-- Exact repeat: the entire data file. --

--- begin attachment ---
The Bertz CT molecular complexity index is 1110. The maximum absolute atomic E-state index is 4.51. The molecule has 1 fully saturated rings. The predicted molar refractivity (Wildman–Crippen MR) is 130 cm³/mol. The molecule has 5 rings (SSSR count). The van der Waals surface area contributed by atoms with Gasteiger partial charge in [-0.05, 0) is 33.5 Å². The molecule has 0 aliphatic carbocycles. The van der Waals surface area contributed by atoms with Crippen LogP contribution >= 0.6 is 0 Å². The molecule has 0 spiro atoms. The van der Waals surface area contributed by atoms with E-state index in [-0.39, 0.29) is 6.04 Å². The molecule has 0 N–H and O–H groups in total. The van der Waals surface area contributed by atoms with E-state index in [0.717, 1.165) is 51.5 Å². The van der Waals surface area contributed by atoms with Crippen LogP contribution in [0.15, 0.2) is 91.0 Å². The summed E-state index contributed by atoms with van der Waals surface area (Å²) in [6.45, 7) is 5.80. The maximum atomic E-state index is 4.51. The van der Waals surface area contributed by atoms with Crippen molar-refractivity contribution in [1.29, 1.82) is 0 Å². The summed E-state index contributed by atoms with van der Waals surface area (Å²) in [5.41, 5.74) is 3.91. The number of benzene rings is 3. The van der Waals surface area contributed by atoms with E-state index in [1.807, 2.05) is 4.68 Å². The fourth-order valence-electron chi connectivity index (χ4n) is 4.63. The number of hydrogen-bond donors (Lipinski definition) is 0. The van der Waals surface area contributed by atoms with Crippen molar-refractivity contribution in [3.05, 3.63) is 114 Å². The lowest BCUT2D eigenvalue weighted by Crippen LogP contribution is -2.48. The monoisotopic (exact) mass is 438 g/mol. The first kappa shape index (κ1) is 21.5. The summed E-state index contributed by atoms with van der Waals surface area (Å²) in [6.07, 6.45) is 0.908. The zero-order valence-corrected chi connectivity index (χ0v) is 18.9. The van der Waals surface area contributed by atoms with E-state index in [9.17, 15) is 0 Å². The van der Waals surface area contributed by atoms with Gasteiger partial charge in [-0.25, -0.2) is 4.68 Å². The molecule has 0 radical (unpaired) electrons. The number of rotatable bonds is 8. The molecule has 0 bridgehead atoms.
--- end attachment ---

The Bertz CT molecular complexity index is 1110. The maximum absolute atomic E-state index is 4.51. The molecule has 1 fully saturated rings. The predicted molar refractivity (Wildman–Crippen MR) is 130 cm³/mol. The molecule has 5 rings (SSSR count). The van der Waals surface area contributed by atoms with Gasteiger partial charge in [-0.05, 0) is 33.5 Å². The molecule has 0 aliphatic carbocycles. The van der Waals surface area contributed by atoms with Crippen LogP contribution >= 0.6 is 0 Å². The molecule has 0 spiro atoms. The van der Waals surface area contributed by atoms with E-state index in [-0.39, 0.29) is 6.04 Å². The molecule has 0 N–H and O–H groups in total. The van der Waals surface area contributed by atoms with E-state index in [0.717, 1.165) is 51.5 Å². The van der Waals surface area contributed by atoms with Crippen LogP contribution in [0.15, 0.2) is 91.0 Å². The summed E-state index contributed by atoms with van der Waals surface area (Å²) in [6.45, 7) is 5.80. The maximum atomic E-state index is 4.51. The van der Waals surface area contributed by atoms with Crippen molar-refractivity contribution in [1.29, 1.82) is 0 Å². The summed E-state index contributed by atoms with van der Waals surface area (Å²) in [5.41, 5.74) is 3.91. The number of benzene rings is 3. The van der Waals surface area contributed by atoms with E-state index in [1.807, 2.05) is 4.68 Å². The fourth-order valence-electron chi connectivity index (χ4n) is 4.63. The number of hydrogen-bond donors (Lipinski definition) is 0. The van der Waals surface area contributed by atoms with Crippen molar-refractivity contribution in [3.05, 3.63) is 114 Å². The lowest BCUT2D eigenvalue weighted by Crippen LogP contribution is -2.48. The monoisotopic (exact) mass is 438 g/mol. The first kappa shape index (κ1) is 21.5. The summed E-state index contributed by atoms with van der Waals surface area (Å²) in [6.07, 6.45) is 0.908. The zero-order valence-corrected chi connectivity index (χ0v) is 18.9. The van der Waals surface area contributed by atoms with E-state index in [9.17, 15) is 0 Å². The van der Waals surface area contributed by atoms with Gasteiger partial charge in [-0.25, -0.2) is 4.68 Å². The molecule has 0 radical (unpaired) electrons. The number of rotatable bonds is 8. The molecule has 0 bridgehead atoms.